“In the slide [below], you can see it’s a 32-bit interface, again, more traditional interface, very similar to LPDDR, also very similar to DDR as well,” he states.
“You handle these with your more traditional PCB type manufacturing process. But 16 gigabits per second is very high speed – and four or five times higher than traditional DDR. So, you do have to be very careful when you design with GDDR6 from a signal integrity standpoint.”
As Ferro notes, there are graphics cards that have anywhere from 10 or 11 GDDR6s on a board to deliver very high bandwidth.
“Most GDDR systems are more bandwidth intensive in density, but you do have some options for additional density,” he elaborates. “With GDDR, the current density goes up to about 32 gigabits per device. GDDR6 also has a mode known as clamshell, which allows you to put two GDDR6s on a board opposite each other to give you double density. GDDR provides lots of flexibility for performance.”
GDDR6 Memory System: Taking A Closer Look
The slide below, says Ferro, offers a close-up look at a GDDR system.
“The GDDR is connected to your processor through a traditional PCB at 16 gigabits per second. However, you do have to be careful about your PCB materials and the physical design and placement of the signals,” he cautions.
“With GDDR6 running at high speeds, you have to keep an eye on signal integrity. You must take care to avoid a crosstalk and you have to think about issues like insertion loss. You also have to work very closely with your DRAM provider and your physical PHY provider who should provide reference information on how to carefully design those systems.”
Ferro also highlights the NVIDIA GeForce card in the slide above.
“Up in the top right, you have a block diagram of a GDDR system that has four GDDRs. You can see the 32-bit interfaces and this type of system gives you 256 gigabytes of processing. So that is very good for applications like different AI accelerators – where you can implement a PCIe card or even AI in automotive ADAS systems. 256 gigabytes will give you very good performance if you’re implementing an application like a level two or level three ADAS,” he adds.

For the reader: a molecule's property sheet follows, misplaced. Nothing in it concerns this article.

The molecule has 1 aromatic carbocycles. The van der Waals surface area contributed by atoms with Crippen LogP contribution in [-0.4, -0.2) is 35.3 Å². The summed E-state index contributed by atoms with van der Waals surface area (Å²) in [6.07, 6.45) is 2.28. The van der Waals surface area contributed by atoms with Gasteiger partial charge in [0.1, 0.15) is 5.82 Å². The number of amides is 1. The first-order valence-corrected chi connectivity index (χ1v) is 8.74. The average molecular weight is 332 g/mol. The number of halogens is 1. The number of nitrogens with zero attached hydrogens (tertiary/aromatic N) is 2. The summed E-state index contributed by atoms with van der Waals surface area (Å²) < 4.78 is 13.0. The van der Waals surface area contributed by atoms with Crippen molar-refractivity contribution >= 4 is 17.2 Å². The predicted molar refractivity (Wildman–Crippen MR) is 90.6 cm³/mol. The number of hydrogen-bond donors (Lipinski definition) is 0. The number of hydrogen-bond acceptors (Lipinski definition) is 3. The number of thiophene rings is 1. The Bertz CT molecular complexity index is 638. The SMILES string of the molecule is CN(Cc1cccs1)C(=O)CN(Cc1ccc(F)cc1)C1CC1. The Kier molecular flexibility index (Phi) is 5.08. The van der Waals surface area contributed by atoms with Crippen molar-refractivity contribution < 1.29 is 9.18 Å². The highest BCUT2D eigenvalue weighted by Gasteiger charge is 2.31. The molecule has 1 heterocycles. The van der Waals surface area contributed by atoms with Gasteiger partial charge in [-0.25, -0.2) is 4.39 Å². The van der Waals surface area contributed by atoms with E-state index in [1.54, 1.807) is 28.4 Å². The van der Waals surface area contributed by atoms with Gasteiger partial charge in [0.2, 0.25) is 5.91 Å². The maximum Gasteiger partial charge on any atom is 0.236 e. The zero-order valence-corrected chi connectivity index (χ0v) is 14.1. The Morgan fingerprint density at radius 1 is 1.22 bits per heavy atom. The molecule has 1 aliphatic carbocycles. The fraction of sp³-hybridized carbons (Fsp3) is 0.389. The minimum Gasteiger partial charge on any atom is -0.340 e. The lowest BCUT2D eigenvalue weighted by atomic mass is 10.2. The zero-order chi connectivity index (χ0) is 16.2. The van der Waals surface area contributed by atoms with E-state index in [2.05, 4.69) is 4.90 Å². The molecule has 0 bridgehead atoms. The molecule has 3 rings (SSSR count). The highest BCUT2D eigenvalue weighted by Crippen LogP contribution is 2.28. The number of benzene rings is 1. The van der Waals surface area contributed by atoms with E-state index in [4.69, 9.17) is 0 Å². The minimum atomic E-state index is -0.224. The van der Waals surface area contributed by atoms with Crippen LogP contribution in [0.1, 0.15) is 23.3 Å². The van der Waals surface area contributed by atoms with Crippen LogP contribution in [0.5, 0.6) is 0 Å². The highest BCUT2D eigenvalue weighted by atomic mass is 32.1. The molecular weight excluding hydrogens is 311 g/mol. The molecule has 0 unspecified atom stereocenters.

GDDR6: Benefits and Challenges
As Ferro notes, GDDR6 offers very high bandwidth, good latency, and is well understood from an engineering standpoint. However, he emphasizes that system designs with GDDR6 must take potential signal integrity issues into account.
“There are GDDR6 systems even now that are pushing the speed limit beyond 16 gigabits per second. As well, some companies have announced 18 gigabits per second. So, the signal integrity challenges are only going to become more challenging,” he states. “Working closely with the DRAM and the PHY manufacturers are going to be critical for customers designing their PCBs. GDDR6 speeds will continue to push up into and beyond 18 gigabits per second range. The need for bandwidth is not going away, and we’re seeing constant pressure from the industry to move faster and faster with these systems.”
In summary, says Ferro, the demand for higher processing power and more memory bandwidth will only become more pronounced in the coming years.
“Today, the CPU is outstripping the ability of the memory to keep up. So, there is a lot of pressure on the memory suppliers to continue to grow the bandwidth,” he explains. “In particular, we’re looking at a higher bandwidth on the AI training side, which is where HBM is being used. We’re seeing HBM continue to push for higher and higher speeds to keep up with the needs of AI training, while GDDR6 is being used for AI inference.”
As the industry sees more and more processing power pushed out into the network and performed locally, higher GDDR speeds and high-speed memory interfaces will be necessary to support AI inference algorithms and applications such as automotive ADAS.
“This is why we are working very closely with the industry, with customers, with DRAM manufacturers, processors, all the way across the entire industry to look at memory architectures that can service the need of the growing amount of data in the system,” he concludes.